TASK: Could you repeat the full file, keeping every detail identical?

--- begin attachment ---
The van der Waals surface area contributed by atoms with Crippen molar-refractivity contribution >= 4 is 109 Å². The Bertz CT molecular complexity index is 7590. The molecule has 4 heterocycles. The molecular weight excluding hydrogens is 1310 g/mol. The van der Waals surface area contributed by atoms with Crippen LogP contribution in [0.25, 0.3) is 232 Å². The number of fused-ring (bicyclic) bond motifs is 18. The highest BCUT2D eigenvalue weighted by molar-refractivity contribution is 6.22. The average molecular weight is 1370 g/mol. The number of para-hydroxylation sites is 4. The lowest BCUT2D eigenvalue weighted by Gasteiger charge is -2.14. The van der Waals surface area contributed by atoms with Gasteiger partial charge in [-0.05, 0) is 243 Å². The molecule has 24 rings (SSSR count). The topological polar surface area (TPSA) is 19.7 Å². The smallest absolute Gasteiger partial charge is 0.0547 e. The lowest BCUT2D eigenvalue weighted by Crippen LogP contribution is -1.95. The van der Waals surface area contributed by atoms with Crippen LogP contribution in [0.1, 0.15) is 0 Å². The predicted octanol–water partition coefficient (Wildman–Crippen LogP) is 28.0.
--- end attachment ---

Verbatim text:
The van der Waals surface area contributed by atoms with Crippen molar-refractivity contribution >= 4 is 109 Å². The Bertz CT molecular complexity index is 7590. The molecule has 4 heterocycles. The molecular weight excluding hydrogens is 1310 g/mol. The van der Waals surface area contributed by atoms with Crippen LogP contribution in [0.25, 0.3) is 232 Å². The number of fused-ring (bicyclic) bond motifs is 18. The highest BCUT2D eigenvalue weighted by molar-refractivity contribution is 6.22. The average molecular weight is 1370 g/mol. The number of para-hydroxylation sites is 4. The lowest BCUT2D eigenvalue weighted by Gasteiger charge is -2.14. The van der Waals surface area contributed by atoms with Gasteiger partial charge in [-0.05, 0) is 243 Å². The molecule has 24 rings (SSSR count). The topological polar surface area (TPSA) is 19.7 Å². The smallest absolute Gasteiger partial charge is 0.0547 e. The lowest BCUT2D eigenvalue weighted by Crippen LogP contribution is -1.95. The van der Waals surface area contributed by atoms with Crippen LogP contribution in [0.1, 0.15) is 0 Å². The predicted octanol–water partition coefficient (Wildman–Crippen LogP) is 28.0.